Emacs as prop...you're right, it could easily be a distraction unto itself. And when I did go down the path of trying to install things like JDE (java dev environment) I would inevitably get stuck in that loop where my work computer is not config'd the same as my laptop, and damnit I can't even *start* unless the configurations match!

True story: I first got introduced to Unix my first year of college. They gave us a couple of pages describing how to create and edit a file, compile it, and so on. One set of instructions for vi, one for emacs. The emacs one included the statement that you press ^Z to get out of the editor in order to compile your program. Which is technically correct....except all us freshies would then invoke emacs again when we wanted to make changes. The sysadmin had a fit when he saw an entire classroom worth of accounts running like 12 instances of emacs each.

I, too, never found my ideal prop for scribbles. Closest I've come is pen on yellow ruled legal pad, for some reason. Even going to graph paper, which many people like, was too distracting for me. The yellow pad felt like something I could carry around normally.

a bit of code (1)

bofh31337 (521771) | more than 9 years ago | (#10576665)

while not self.decided:
opt = self.get_possible_option()
likely_result = self.future_pace(opt)
if likely_result == MAKE_PROGRESS:
self.move_towards(opt)
self.decided = true
else:
self.move_away_from(opt)
self.act()

Man I am the exact opposite (1)

nizo (81281) | more than 9 years ago | (#10576812)

I start boatloads of projects and can never seem to finish them up. For me starting is easy, it is the finishing up part that I can't seem to do. I am too busy going off on my next "whoohoo cool shiny thing" to bother finishing something. Actually I had a bunch of great ideas I was gonna post for you but I am too lazy to type them all in....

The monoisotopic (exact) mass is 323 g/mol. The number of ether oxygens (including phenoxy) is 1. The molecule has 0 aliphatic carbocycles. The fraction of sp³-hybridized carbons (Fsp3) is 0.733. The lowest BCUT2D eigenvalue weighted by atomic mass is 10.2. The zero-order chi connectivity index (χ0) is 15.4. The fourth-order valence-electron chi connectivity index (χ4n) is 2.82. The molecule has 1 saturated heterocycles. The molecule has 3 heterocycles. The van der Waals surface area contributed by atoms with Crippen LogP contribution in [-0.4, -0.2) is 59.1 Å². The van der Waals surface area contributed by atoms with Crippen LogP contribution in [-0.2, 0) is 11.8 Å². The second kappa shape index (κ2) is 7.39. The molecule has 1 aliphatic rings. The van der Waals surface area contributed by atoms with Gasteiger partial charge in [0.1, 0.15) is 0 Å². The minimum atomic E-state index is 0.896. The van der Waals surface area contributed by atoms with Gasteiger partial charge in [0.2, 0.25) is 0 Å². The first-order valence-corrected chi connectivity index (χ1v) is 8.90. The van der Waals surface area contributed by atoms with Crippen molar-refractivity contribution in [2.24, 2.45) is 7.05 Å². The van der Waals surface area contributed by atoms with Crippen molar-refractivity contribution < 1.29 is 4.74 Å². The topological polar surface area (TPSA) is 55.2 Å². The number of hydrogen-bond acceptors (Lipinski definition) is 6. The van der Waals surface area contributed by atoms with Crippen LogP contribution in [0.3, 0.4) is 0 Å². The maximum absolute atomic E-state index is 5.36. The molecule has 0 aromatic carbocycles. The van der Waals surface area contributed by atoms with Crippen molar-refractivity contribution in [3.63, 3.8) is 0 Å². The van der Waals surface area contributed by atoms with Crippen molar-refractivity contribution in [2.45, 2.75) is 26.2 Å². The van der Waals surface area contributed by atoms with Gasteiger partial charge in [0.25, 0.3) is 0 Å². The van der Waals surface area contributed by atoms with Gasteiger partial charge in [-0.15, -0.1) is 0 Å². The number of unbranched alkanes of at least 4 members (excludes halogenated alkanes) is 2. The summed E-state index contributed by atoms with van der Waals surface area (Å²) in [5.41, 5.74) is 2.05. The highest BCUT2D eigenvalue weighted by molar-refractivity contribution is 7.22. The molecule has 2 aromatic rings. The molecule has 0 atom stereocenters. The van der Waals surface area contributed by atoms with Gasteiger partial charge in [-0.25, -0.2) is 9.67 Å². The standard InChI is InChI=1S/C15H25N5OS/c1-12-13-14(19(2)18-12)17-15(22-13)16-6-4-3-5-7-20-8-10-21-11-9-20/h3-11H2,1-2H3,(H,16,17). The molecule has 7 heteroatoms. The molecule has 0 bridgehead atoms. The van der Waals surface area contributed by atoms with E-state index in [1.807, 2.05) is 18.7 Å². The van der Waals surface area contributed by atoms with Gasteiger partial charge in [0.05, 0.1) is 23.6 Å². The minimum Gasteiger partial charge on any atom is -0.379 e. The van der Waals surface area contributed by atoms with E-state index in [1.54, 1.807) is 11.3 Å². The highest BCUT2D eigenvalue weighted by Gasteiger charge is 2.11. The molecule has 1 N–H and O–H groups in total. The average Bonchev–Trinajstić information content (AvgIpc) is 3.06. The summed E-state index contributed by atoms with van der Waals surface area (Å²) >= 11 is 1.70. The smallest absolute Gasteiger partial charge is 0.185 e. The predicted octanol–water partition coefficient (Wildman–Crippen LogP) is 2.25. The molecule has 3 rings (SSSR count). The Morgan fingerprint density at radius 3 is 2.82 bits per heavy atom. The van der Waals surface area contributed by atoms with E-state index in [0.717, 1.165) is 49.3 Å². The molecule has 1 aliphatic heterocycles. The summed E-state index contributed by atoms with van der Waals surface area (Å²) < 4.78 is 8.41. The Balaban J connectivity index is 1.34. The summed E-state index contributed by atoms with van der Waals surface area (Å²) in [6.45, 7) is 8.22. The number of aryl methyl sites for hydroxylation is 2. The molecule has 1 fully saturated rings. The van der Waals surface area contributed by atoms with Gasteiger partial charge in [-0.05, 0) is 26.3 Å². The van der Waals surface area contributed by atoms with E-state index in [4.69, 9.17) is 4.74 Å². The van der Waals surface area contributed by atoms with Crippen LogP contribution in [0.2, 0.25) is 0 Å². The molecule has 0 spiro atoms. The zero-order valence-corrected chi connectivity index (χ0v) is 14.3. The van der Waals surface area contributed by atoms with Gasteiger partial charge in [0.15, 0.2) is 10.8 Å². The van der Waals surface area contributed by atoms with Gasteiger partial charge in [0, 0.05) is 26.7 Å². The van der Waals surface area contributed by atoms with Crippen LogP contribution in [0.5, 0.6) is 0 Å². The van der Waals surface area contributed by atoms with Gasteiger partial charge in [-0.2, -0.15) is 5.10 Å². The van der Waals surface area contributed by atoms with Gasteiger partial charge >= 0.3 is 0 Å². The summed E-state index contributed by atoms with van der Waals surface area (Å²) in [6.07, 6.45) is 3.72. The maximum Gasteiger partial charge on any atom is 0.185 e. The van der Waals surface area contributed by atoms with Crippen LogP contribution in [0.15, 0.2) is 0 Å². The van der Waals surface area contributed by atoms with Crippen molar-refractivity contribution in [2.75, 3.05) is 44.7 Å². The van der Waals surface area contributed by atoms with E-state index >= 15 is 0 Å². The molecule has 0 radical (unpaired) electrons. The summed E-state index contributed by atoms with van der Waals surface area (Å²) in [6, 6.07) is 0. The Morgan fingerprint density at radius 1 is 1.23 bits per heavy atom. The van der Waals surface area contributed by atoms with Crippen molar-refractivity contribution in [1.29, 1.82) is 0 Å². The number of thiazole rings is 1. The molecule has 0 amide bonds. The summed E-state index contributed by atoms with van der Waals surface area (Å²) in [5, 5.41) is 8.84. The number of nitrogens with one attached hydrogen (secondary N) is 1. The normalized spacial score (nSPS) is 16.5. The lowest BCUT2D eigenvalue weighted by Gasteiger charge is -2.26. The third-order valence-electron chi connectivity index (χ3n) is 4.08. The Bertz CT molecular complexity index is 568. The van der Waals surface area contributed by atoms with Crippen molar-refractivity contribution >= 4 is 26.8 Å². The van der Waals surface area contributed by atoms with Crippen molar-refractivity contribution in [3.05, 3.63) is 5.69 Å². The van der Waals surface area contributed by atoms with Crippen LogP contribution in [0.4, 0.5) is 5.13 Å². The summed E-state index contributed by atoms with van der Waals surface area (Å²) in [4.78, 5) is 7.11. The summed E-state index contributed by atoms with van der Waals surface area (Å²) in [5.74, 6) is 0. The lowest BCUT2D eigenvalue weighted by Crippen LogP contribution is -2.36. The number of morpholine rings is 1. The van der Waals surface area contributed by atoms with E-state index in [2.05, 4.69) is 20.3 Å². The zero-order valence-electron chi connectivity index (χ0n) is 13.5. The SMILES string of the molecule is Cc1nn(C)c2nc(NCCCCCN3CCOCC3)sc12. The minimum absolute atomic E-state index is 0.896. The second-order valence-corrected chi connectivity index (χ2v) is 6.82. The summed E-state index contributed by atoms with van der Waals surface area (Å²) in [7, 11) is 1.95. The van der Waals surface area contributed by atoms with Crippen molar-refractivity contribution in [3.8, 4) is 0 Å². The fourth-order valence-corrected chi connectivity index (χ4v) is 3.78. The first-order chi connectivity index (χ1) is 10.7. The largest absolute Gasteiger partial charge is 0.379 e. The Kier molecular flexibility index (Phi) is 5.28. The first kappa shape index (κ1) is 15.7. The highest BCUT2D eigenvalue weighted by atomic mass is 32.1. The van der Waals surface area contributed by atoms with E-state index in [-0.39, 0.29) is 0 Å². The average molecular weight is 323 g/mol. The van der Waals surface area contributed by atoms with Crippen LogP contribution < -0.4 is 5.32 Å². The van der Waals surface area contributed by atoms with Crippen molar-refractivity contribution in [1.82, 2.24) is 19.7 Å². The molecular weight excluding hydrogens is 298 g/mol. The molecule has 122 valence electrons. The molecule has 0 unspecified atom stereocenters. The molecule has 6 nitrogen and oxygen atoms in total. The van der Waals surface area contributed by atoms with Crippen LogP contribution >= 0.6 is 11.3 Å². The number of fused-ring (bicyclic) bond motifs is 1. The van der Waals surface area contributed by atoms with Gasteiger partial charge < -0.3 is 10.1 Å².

Hey where were you? (1)

On Lawn (1073) | more than 9 years ago | (#10577694)


We have a gang of four on my Teamspeak server now that play pretty regularly. Or maybe you were there when I wasn't.

DCF is a whole heck of a lot of fun, I have to say. The sounds are *much* better. The RPG and Stinger are much better. And the trucks (not just any vehicled, the *trucks*) are reason alone to switch over.

Anyway, hope you finish soon.

Re:Hey where were you? (1)

FortKnox (169099) | more than 9 years ago | (#10578194)

I was gonna jump in, but figured since I was playing for only 30 mins, it really wouldn't be worth it... when I play this weekend, though, I'll jump into teamspeak.

Re:Hey where were you? (1)

On Lawn (1073) | more than 9 years ago | (#10579002)


Cool.

And by all means, you don't have to be playing to jump in and say "hi".

A fine book suggests.... (1)

Degrees (220395) | more than 9 years ago | (#10593691)

Zen And The Art Of Motorcycle Maintenance [amazon.com] called the problem 'working up enough gumption'.

One way to tackle such things is to not try to tackle the whole thing. Find a small part that looks easy to do, and just do it. You will tend to find that the rest of it comes easily once you have the momentum going....

Re:A fine book suggests.... (1)

FortKnox (169099) | more than 9 years ago | (#10593920)

I'm an engineer... its not about not being able to break down the problem, its about taking step one and just starting on it. I find distractions too.... distracting ;-)

Re:A fine book suggests.... (1)

Degrees (220395) | more than 9 years ago | (#10594249)

Sorry - I did not mean to imply that you didn't know how to break projects down. I apologise if that was the impression I left.

For me, distractions are only distracting when I want them to be.... ;-)

The book addresses procrastination as a symptom of a lack of gumption (not as a lack of knowledge). And rather than working up a bunch of gumption to tackle something big, all you really need is just enough gumption to tackle something pretty small.

It's the action of working on the small thing that leads to the rest of the task getting done.